Federal Writers' Project – Life Histories/2013/Fall/Josh Dover

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This page is connected with English 105 at the University of North Carolina, Chapel Hill - Federal Writers' Project - Life Histories

Overview[edit]

Josh Dover was a white male from Duncan Country, North Carolina. Although he lived during the Great Depression, he was only affected by it later in his life. Beth Cannady conducted his interview in 1939 as part of the Federal Writers Project.


Biography[edit]

Early Life[edit]

Dover was born in Duncan County, North Carolina, but grew up in Bullock County on his father’s plantation. Being the oldest of eight, he had to leave school and start working when he was twelve years old. Dover claimed that with an education he could have accomplished greater things. In 1882, Dover and his father renovated an old mill, which he was put in charge of. Three years later, Dover became a miller and a farmer. He then started growing and selling tobacco for significant profit. Dover and his brother Ed worked at the mill together and sawed timber until they had enough to build a two-room house, which they both moved into. He earned a lot of money selling wood, livestock, and tobacco, so he decided to expand his farm. He built barns, carriage houses, hen houses, wood houses, a smokehouse, and five tenant homes.

House on a Tobacco Plantation

Adulthood[edit]

During the fall of 1886, Dover proposed to his second cousin Mavis. He bought his brother’s half of the mill and the farm, knowing Mavis was going to move in with him after they got married in December 1887. Together, they had six children: Davis, Martin, Sally, Josie, Katie, and Becky. Their oldest son, Davis, died at a young age after he fell from a chair trying to get potatoes from on top of a cabinet.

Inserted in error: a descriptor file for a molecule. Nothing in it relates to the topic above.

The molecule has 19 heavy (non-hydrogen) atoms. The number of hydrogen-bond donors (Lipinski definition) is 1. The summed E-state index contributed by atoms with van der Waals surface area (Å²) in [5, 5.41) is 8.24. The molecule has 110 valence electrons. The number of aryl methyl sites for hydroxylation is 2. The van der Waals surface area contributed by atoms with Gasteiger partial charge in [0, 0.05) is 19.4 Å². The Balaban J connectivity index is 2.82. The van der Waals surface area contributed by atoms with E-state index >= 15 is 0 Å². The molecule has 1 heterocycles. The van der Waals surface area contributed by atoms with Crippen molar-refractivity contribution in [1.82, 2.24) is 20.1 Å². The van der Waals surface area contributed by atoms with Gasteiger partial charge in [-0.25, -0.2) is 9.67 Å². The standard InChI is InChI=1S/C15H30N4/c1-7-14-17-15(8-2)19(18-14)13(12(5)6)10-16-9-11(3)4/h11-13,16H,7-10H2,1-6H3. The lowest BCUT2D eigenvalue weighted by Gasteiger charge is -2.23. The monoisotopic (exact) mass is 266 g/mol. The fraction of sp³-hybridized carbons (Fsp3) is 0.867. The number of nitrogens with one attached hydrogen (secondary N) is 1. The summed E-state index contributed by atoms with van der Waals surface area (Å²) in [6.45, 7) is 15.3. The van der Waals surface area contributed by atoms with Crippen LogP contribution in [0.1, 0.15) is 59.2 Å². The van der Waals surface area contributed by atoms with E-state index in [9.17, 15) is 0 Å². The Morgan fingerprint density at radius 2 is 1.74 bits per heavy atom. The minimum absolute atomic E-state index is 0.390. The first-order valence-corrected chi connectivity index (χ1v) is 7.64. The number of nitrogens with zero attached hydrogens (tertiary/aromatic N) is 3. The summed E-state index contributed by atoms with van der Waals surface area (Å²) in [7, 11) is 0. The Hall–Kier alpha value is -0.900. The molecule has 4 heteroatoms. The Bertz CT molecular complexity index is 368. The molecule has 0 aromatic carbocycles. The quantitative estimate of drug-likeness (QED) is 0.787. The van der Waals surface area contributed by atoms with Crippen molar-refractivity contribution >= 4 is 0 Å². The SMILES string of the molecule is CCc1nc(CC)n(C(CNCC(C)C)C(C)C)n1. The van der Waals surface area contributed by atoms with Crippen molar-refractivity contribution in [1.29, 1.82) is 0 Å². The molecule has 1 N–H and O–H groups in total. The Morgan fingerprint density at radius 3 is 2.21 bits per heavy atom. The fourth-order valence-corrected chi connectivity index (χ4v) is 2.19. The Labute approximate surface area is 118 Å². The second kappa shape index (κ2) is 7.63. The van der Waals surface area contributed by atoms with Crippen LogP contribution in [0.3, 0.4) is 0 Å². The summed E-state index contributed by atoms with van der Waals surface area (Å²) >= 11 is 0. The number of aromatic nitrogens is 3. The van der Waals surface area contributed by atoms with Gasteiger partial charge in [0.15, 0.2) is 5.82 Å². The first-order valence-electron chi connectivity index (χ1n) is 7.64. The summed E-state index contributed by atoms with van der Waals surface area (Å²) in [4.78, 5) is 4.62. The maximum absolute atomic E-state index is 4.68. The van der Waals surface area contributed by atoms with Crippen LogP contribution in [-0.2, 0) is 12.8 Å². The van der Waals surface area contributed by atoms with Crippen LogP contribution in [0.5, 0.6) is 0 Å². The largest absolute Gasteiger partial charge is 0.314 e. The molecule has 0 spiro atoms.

Later Life[edit]

Dover sold his plantation during the fall of 1907 and moved into his house in Stratford. He moved to his house in Stratford instead of selling it, so that his children could attend a better school. However, life was expensive in Stratford, and his family struggled financially. They were momentarily relieved when Dover was hired as the superintendent of the county road building. Dover and Mavis were able to live off the superintendent salary until he lost the job in 1925. After Dover retired, Mavis and him relied on his old age pension. [1]

Lack of Education[edit]

Before and especially during the Great Depression many families had to take their children out of school. Davis, the author of Public Schools in the Great Depression stated, “families usually needed every member working in order to survive”. [2] Of those who did attend school, many had to go straight to completing chores and helping around the house and the farm when they got home. Factors such as race, class, and gender helped determine who was able to obtain an education and who was not. [3] During the Great Depression, only children of upper class families were able to get an education. Josh Dover had to drop out of school when he was twelve years old to start working on his parents’ plantation. One of Dover’s greatest regrets was not getting a proper education. Most children who had to drop out of school due to financial reasons also said that they would have gone back to school if they had the opportunity. [3]

Financial Stability of Farmers[edit]